Soviet-era propaganda was so thorough and effective that it created a small black hole in history, as the personal and psychological wreckage of Joseph Stalin’s regime (1927-1953) is still being sorted through by historians. Filmmaker Sergei Loznitsa has made his modern career mostly on making found-footage documentaries that explore this period, with each film its own minor revelation as an act of archival record-setting. Setting aside any of their quality as works of film, they’re major historical works simply for existing as coherent modern visual documents of the things people usually read about in textbooks.
MUBI is currently hosting a short series of Loznitsa’s documentaries, the centerpiece being his most recent and historically explosive State Funeral (2019). In the film, citizens of various Russian towns are informed of Stalin’s death in 1953, and they later participate in an incredibly long procession to visit his body and pay their final respects during his three-day funeral event. And this is basically all that happens.
There’s a sort of irony to State Funeral’s existence, given the event was so widely attended because footage of it was too hard to circulate in Russia. During a time when television still was not a standard medium worldwide, the only means people had of verifying and processing Stalin’s death was to travel to Moscow and see it for themselves. Sorting through the visual detritus of modern streaming services, you can now participate in the funeral of one of history’s most famous villains from the comfort of your living room, as many people in Soviet Russia surely would have preferred.
But there is one major caveat that accompanies Loznitsa’s films— the footage he uses was originally taken by Soviet-approved cinematographers. To simply acknowledge these clips, all Russian citizens truly did grieve the death of Stalin, which is obviously only true insofar as these feelings were enforced by the state and documented in a tightly controlled way. In some capacity, State Funeral fuels this laser-focused worship of the regime, omitting the fact that many people actually died as a result of stampedes at the funeral.
Just as François Truffaut famously said there could be no truly anti-war film, perhaps the same could be said about propaganda. In order to present and understand what makes propaganda work, a film has to buy into the material’s seductions and risk perpetuating the same message. While Loznitsa can’t be accused of actually being sympathetic to Stalin, his hands-off approach creates a dubious final product.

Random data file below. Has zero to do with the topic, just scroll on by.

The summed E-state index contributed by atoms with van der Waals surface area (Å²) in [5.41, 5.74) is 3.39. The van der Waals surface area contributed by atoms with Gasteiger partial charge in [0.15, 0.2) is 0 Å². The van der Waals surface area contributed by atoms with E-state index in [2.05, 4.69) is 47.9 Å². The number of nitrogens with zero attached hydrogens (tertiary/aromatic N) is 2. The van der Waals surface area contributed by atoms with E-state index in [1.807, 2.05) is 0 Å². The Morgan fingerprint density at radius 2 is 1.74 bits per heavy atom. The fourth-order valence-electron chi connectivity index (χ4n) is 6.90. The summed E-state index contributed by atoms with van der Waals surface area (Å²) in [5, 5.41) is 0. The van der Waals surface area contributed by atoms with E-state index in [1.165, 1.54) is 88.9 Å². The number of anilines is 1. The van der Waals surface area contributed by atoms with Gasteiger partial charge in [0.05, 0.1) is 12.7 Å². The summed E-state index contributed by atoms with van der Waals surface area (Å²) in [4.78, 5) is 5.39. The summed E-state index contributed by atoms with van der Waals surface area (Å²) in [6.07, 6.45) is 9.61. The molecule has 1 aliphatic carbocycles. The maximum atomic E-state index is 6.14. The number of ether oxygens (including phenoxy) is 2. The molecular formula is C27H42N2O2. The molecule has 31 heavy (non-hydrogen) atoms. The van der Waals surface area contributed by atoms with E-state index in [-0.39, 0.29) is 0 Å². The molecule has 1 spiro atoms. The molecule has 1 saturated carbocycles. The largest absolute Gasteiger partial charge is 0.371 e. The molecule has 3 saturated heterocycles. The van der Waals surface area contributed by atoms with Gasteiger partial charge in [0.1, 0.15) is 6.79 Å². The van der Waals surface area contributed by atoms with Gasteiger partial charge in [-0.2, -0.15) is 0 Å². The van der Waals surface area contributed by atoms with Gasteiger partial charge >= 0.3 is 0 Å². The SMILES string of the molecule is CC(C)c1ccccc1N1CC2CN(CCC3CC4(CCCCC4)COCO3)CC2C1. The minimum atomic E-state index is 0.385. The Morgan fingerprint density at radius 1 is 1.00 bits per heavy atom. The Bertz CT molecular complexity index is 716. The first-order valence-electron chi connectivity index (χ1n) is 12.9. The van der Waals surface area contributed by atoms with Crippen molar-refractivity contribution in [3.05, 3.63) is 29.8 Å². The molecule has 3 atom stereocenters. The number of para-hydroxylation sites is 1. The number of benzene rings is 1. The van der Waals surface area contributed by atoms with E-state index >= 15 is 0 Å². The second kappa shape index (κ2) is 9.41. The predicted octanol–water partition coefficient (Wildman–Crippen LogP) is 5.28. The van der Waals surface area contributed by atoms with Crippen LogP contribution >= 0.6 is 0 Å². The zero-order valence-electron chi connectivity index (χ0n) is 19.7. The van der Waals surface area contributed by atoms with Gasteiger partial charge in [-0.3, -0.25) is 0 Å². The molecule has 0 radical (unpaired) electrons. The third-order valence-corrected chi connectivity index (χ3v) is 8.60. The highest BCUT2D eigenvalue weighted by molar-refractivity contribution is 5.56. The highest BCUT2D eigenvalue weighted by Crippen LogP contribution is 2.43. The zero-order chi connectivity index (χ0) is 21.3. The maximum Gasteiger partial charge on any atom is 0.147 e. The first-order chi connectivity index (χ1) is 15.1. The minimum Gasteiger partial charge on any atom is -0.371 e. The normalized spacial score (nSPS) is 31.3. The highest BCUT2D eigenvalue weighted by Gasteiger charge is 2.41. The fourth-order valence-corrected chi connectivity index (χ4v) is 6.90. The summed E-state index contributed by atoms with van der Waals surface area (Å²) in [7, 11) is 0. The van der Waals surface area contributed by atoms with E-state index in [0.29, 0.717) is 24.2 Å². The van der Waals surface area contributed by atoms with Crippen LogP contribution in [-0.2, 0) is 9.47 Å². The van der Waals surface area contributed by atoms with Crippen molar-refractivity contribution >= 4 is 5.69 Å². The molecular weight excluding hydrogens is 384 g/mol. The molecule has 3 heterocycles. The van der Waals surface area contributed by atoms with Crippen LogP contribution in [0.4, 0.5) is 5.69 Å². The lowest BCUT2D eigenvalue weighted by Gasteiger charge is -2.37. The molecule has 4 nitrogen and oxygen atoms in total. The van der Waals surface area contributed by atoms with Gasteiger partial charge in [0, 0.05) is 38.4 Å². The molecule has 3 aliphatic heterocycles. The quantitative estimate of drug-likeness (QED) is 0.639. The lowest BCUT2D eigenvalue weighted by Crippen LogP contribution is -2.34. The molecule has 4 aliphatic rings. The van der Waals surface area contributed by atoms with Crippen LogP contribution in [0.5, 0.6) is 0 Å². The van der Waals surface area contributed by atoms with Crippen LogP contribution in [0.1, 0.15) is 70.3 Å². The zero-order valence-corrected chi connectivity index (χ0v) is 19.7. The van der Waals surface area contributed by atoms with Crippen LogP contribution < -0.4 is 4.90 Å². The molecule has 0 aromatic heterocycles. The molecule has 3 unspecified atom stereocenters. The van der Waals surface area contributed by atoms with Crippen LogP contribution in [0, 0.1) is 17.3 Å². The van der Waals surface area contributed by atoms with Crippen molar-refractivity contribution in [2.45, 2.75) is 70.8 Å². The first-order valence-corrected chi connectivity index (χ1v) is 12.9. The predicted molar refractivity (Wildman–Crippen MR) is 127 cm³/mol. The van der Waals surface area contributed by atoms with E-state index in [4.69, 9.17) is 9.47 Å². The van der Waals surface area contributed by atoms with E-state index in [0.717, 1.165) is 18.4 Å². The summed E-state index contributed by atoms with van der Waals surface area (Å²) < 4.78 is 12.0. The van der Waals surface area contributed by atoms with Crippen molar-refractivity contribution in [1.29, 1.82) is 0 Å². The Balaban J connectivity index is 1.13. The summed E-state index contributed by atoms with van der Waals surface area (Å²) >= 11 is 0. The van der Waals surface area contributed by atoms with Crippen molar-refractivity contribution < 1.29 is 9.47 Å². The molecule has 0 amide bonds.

A better use of this sort of found-footage neutrality is his prior documentary, The Trial (2018), which fares better as a human study by giving credence to actual victims of Stalinism. Taking place in Stalin’s earlier days of power in 1930, the film documents one of the Soviets’ infamous “show trials” where purported enemies of the state were purely put on trial for entirely trumped-up charges to demonstrate the state’s power.
Accused men gradually break down as even their attempts to agree with their own manufactured guilt prove not to be enough. Groveling, they create more and more extensive stories about themselves as subversive radicals, as they hope to save some face by actively prosecuting themselves and begging for forgiveness. The ultimate “success” of their patriotism is seen as convincing the jury of their predetermined guilt and being sentenced to the gulag.
The two films work in counterpoint. On one end, they characterize the gorgeous pomp and circumstance that fueled the most effective Soviet brainwashing; and, on the other, they depict the crushing psychological toll that public fealty to a malevolent dictator exacts on the average citizen. The Stalin regime created such a publicly deadly spectacle that there’s little to no sense to be made of the actual tragedy of rule, hence why Loznitsa’s films are content to just reproduce the period for study.
While State Funeral and The Trial are undeniably impressive acts of historical preservation, this quality is perhaps better suited for museums where viewers could engage with the pieces for five minutes at a time with contextualizing materials. As is, the films share a deadening quality, much like Stalin’s rule. Whether spending two hours marinating in that is worthwhile is up to the viewer to decide.